Essentially, this is an overlay message sent in advance of the system request. Think of it like a pop-up; its design, content and placement is customisable.

eCommerce pre-permission opt-in message

The image above is an example of what I’m talking about. You’ll notice how it looks different to the generic version. The CTA is also customisable.

Only once the user has said “Yes”, or whatever CTA you decide on, is the system opt-in message served.

One of the advantages this two-step method has is that if the user does say no at stage one you haven’t burned your chance completely. You can actually schedule the custom overlay to be displayed again at a later date, or as many times as necessary until the user is in the right frame of mind to give permission.

2) Write a compelling message

Custom opt-ins are a perfect opportunity to make the case for why your web push notifications are worth subscribing to.

Let visitors know what type of content they can expect to receive. Maybe that’s exclusive content just for subscribers, or maybe they’ll be sent the latest deals on product categories they’re interested in.

Perhaps more importantly, it’s a chance to remove the nagging doubt at the back of the user’s mind that you’re going to spam them all the time with irrelevant content and offers!

For the same reason, it’s also worthwhile reminding the user that they can opt out at any time in the future.

3) Incentivise the opt-in

One of the tactics we’ve seen brands have a lot of success with is offering users an incentive to opt in.

This could take the form of special discounts or competitions where only subscribers are eligible.

Creating a strong value exchange improves opt-in rates for web push notifications

When should you send the opt-in form?

If you trigger the opt-in form straight away (as soon as a visitor lands on your website), then there’s a chance that you’re missing out on subscribers. This is especially true if it’s just the system opt-in served on its own.

Why? Because the visitor simply hasn’t had enough time to form an opinion of your brand. They have come to your website for a particular reason. Maybe they intend to buy something or perhaps they’re just looking for information right now.

An immediate opt-in request is a distraction from their goal. For some people it’s a nuisance and the decision to block notifications is almost automatic.

Within the Xtremepush platform, we offer brands a variety of possible triggers to determine when the opt-in message is served. This allows them a huge degree of control over their subscription campaigns.

Types of opt-in triggers

What we’re really talking about here is targeting. It’s possible within Xtremepush to create an opt-in trigger based on pretty much any user behaviour. In general, the three most effective triggers are 1) specific page viewed, 2) number of pages viewed 3) time on site.

Let’s discuss the reasoning behind each and the best practices.

1)Specific page visited

Rather than simply sending the opt-in request on your homepage, it’s worth thinking about saving it for a particular page. For example, an ecommerce brand might wait until the user has gotten to the checkout, as in the example below.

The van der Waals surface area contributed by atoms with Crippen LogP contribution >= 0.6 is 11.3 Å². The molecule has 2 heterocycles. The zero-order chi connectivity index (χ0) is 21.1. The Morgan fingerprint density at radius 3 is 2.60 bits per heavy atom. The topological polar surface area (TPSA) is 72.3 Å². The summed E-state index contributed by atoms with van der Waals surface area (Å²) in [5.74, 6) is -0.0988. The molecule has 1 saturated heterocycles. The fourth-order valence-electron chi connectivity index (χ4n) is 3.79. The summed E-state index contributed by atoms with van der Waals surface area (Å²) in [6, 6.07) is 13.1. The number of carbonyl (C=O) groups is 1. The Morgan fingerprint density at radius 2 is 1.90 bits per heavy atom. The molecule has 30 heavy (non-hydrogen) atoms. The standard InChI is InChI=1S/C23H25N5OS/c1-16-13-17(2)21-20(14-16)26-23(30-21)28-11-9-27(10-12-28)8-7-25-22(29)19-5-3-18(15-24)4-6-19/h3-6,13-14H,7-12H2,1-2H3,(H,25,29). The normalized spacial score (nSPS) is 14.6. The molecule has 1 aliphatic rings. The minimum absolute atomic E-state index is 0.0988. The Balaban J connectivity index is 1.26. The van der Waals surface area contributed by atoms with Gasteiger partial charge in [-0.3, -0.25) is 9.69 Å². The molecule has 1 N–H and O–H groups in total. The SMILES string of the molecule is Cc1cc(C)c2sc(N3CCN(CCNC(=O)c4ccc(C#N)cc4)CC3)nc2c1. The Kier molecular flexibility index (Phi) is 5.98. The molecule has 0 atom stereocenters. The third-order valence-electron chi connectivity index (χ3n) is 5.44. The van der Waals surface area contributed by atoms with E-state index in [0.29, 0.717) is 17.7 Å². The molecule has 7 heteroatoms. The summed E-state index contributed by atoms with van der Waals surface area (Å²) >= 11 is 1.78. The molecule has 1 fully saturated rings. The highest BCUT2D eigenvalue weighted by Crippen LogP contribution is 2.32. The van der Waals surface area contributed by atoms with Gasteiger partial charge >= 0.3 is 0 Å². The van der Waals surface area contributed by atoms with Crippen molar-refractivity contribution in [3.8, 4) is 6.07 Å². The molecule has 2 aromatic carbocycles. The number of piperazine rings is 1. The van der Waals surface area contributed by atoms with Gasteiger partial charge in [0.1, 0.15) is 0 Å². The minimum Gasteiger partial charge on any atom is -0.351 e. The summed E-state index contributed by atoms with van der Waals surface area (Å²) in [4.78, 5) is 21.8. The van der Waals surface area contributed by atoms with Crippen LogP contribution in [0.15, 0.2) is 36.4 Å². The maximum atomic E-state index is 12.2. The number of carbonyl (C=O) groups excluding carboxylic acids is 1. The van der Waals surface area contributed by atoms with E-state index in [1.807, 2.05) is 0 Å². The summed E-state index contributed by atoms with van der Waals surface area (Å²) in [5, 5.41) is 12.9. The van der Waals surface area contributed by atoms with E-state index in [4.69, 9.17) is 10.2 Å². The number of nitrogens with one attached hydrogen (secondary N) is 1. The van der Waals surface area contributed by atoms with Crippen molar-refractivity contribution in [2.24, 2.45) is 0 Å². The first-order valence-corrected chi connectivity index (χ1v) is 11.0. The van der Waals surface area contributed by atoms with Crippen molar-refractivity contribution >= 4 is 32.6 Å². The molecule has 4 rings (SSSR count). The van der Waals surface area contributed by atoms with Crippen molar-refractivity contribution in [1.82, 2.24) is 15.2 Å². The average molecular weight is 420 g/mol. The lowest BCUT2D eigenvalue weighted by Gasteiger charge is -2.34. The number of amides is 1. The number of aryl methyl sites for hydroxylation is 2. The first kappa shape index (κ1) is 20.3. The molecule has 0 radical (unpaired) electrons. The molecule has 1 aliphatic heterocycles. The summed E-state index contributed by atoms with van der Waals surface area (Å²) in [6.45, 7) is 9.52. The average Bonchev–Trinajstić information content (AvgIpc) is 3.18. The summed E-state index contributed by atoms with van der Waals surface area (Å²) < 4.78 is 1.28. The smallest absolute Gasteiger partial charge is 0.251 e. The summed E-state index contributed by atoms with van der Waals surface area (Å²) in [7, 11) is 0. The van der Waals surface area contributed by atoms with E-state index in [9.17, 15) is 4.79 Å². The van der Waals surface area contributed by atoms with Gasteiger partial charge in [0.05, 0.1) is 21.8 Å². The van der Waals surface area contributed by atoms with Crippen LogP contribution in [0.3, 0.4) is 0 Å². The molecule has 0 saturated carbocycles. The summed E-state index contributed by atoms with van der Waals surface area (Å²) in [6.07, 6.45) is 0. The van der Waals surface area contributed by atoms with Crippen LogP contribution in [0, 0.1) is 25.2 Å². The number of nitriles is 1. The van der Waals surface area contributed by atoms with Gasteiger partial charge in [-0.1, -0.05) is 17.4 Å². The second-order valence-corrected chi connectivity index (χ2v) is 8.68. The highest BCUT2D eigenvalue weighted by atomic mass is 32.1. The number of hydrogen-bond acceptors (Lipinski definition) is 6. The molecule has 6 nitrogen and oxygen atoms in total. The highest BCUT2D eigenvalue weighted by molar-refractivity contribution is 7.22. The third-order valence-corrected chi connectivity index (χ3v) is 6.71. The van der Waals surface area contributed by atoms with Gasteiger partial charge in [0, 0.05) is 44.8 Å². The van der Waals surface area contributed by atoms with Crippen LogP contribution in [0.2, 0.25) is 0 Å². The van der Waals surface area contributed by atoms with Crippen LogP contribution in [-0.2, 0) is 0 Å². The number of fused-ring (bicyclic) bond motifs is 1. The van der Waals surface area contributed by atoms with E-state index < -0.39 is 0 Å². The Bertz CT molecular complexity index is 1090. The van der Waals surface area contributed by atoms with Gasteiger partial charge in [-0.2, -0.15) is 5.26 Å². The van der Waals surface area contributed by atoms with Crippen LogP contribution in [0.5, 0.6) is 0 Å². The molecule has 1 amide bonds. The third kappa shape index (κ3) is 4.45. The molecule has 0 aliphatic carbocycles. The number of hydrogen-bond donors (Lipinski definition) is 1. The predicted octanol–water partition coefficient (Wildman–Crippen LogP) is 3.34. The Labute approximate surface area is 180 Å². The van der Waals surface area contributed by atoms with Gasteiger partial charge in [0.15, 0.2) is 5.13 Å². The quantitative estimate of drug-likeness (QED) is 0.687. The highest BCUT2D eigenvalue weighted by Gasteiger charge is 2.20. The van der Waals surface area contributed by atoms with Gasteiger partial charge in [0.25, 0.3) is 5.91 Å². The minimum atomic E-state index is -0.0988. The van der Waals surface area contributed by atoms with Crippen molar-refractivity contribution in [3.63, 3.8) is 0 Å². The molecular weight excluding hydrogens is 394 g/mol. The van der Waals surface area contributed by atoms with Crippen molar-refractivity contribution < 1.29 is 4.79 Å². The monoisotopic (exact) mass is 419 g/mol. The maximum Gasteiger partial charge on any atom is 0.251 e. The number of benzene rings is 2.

Value exchange for a web push notification opt-in message

This allows the brand to present a really strong case for allowing notifications. The value to the customer of receiving a web push notification is very clear, increasing the odds of them saying yes.

2)Number of pages viewed

One of our clients, a large publisher, only serves their opt-in message once a visitor has gone three pages deep into their website.

Publishing and media pre-permission opt-in message

They allow their visitors to see for themselves the value of the brand. Persuading them to opt in is then much easier. Unsurprisingly, the knock-on effect of this is that their opt-in rate is very high, comparatively speaking.

3)Time on site

We have another client, a sports betting brand, that triggers the permission request based on the time the user has spent on the website. For them, this is the best indicator of genuine interest.

Sport betting pre-permission opt-in message for web push notifications

If a user is happy to spend 3 or 4 minutes, for example, on the website then there’s a very good chance that they are engaged enough to opt in.

These are all very different approaches, each of which is effective in its own right. The learning here is that there isn’t a one-size-fits-all approach (is there ever?).

You won’t find the perfect strategy for your brand unless you have the ability to experiment with different triggers.

The next step

So there you go; some practical advice to help you increase the number of subscribers to your web pushes. If you want to learn even more about push notifications then check out this detailed guide.

To learn more about how to deploy these strategies, you can schedule a free demo of the Xtremepush platform, tailored to your brand’s specific needs. Our digital engagement experts will be happy to share advice based on years of setting up multichannel marketing campaigns with high profile clients across a number of industries.About Xtremepush

Xtremepush is the complete digital engagement platform, purpose-built for multichannel marketing. It empowers brands to deliver personalised, relevant and real-time messages across email, web browser, mobile app, SMS and social messengers.

The platform is completely modular and combines enterprise-grade analytics with a full suite of campaign and automation tools. This provides brands with accessible and actionable data, enabling them to unify the silos, create dynamic customer experiences and execute core business goals at speed and scale.

Related reading:

How to convince your customers to opt-in for app push notifications

One to one marketing simplified and demystified!